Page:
It’s 1973, and the King’s Road is the epicentre of everything that’s cool and happening in the world. Shakie, an 18-year old super-smart wheeler-dealer, is in his element hustling dodgy African furniture and is starting to make some serious money. His best friend Stumpie is developing a grand scheme for a London festival of Black music which, with Shakie’s backing, is going to make them both super-rich. So when Shakie’s older ex-lover Jackie arrives at his Chelsea flat on a visit, the trio toast the future in champagne.
But the boys have been living it large for too long and they’re heading for dangerous territory…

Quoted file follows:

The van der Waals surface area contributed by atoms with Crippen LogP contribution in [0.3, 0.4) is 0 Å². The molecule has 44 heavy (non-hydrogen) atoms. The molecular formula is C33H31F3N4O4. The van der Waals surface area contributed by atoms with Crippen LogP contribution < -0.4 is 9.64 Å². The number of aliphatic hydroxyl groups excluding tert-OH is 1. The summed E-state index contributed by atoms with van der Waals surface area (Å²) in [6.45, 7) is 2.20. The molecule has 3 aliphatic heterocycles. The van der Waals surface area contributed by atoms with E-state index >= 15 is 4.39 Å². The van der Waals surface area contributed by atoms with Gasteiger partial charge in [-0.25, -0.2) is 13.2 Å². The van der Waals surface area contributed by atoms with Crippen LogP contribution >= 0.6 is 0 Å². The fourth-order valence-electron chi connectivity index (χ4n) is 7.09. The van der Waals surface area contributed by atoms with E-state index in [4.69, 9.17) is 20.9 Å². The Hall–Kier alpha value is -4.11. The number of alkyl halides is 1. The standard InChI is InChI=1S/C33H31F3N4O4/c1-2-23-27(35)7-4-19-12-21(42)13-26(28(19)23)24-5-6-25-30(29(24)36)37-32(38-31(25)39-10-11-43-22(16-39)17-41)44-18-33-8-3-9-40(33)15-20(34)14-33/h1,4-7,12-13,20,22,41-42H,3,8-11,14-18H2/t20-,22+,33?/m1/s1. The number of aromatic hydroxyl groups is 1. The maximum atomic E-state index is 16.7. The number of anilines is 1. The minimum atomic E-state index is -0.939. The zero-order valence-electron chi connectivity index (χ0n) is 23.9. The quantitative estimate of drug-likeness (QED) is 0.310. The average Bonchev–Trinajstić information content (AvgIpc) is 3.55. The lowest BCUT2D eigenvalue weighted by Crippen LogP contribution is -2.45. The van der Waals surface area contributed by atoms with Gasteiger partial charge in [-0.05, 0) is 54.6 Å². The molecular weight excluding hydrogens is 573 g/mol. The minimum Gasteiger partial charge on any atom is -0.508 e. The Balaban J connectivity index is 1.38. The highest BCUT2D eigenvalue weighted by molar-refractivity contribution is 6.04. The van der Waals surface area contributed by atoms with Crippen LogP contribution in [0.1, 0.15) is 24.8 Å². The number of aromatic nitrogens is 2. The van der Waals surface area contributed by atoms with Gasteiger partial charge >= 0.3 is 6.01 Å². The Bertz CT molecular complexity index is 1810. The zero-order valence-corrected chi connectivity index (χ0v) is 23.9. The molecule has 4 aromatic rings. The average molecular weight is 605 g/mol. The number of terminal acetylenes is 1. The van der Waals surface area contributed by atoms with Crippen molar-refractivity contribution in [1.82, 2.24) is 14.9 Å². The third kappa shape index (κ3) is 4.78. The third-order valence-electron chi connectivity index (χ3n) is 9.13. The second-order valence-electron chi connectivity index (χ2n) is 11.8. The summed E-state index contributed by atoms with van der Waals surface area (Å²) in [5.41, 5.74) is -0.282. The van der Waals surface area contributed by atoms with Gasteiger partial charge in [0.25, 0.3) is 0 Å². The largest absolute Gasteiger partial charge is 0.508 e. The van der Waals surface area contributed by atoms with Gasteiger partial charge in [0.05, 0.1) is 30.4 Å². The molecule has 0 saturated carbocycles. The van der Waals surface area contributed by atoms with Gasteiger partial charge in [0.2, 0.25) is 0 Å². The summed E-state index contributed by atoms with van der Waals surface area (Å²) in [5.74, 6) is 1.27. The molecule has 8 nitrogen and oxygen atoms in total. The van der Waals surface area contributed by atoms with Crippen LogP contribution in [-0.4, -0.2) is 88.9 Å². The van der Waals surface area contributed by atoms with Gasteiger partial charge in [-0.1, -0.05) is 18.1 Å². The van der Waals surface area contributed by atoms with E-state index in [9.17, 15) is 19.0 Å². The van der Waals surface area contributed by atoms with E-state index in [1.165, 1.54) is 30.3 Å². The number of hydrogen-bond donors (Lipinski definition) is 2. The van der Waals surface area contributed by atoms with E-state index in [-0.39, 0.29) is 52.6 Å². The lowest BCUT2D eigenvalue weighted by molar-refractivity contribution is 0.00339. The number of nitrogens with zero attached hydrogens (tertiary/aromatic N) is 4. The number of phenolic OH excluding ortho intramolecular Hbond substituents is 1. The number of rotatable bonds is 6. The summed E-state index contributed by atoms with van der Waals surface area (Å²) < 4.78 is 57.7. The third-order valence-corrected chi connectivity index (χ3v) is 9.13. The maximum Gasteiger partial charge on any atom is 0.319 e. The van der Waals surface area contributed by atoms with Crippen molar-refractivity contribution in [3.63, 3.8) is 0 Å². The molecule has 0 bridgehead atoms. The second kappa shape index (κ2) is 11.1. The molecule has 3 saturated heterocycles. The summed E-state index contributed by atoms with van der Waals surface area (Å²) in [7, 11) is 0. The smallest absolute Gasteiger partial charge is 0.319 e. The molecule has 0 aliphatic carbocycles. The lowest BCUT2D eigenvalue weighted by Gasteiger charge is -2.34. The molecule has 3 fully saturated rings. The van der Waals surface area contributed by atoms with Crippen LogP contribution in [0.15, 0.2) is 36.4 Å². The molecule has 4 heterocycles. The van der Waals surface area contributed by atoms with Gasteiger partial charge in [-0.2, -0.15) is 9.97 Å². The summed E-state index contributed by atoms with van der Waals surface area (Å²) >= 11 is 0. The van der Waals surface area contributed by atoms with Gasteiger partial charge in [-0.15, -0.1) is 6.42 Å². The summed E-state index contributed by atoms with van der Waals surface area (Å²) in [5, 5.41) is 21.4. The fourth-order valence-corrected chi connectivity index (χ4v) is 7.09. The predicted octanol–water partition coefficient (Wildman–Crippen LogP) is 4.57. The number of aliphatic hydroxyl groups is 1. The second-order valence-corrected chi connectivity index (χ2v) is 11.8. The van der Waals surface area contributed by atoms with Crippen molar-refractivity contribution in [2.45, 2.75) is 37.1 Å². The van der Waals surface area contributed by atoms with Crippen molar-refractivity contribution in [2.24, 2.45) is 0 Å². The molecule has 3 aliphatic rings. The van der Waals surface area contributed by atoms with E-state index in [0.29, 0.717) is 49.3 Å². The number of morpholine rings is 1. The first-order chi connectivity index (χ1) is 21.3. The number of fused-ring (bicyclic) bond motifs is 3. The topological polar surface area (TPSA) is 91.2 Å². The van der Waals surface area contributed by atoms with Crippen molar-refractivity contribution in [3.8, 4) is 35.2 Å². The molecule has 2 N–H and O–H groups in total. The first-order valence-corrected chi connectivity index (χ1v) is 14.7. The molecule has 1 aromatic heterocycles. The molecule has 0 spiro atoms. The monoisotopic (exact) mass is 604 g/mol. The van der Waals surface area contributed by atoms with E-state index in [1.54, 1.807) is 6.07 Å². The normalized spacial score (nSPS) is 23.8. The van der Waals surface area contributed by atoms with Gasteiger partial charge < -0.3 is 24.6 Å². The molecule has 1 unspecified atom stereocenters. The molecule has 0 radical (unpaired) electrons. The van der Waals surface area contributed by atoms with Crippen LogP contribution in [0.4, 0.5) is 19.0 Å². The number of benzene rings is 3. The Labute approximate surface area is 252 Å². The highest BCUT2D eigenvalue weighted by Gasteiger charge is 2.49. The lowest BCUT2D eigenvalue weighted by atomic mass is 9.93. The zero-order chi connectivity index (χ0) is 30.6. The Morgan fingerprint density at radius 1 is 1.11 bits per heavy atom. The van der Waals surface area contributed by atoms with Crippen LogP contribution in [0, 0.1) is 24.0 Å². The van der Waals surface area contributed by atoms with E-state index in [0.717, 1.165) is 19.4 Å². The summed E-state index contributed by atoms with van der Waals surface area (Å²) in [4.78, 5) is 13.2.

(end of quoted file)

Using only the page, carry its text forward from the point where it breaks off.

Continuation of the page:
Alfred Fagon, for whom the premier Theatre Award for Black British writers is named, was an actor, poet and playwright. The Death of a Black Man was premiered at Hampstead Theatre in 1975, the first work by a Black British writer to be presented there. 45 years on, the play, with its dark exploration of sexual politics and the post-colonial legacy, is still compelling viewing.
Dawn Walton was the Founder Artistic Director of Eclipse Theatre. She makes her Hampstead Theatre directing debut following The Gift (Theatre Royal Stratford East), Red Dust Road (NT Scotland), Black Men Walking (Royal Court) and salt (Shaubuhne/Public Theater/Royal Court)
The Death of a Black Man is part of Hampstead Theatre’s Classics Season, celebrating 60 years of original theatre with the restaging of four major plays from our archive.
Captioned by STAGETEXT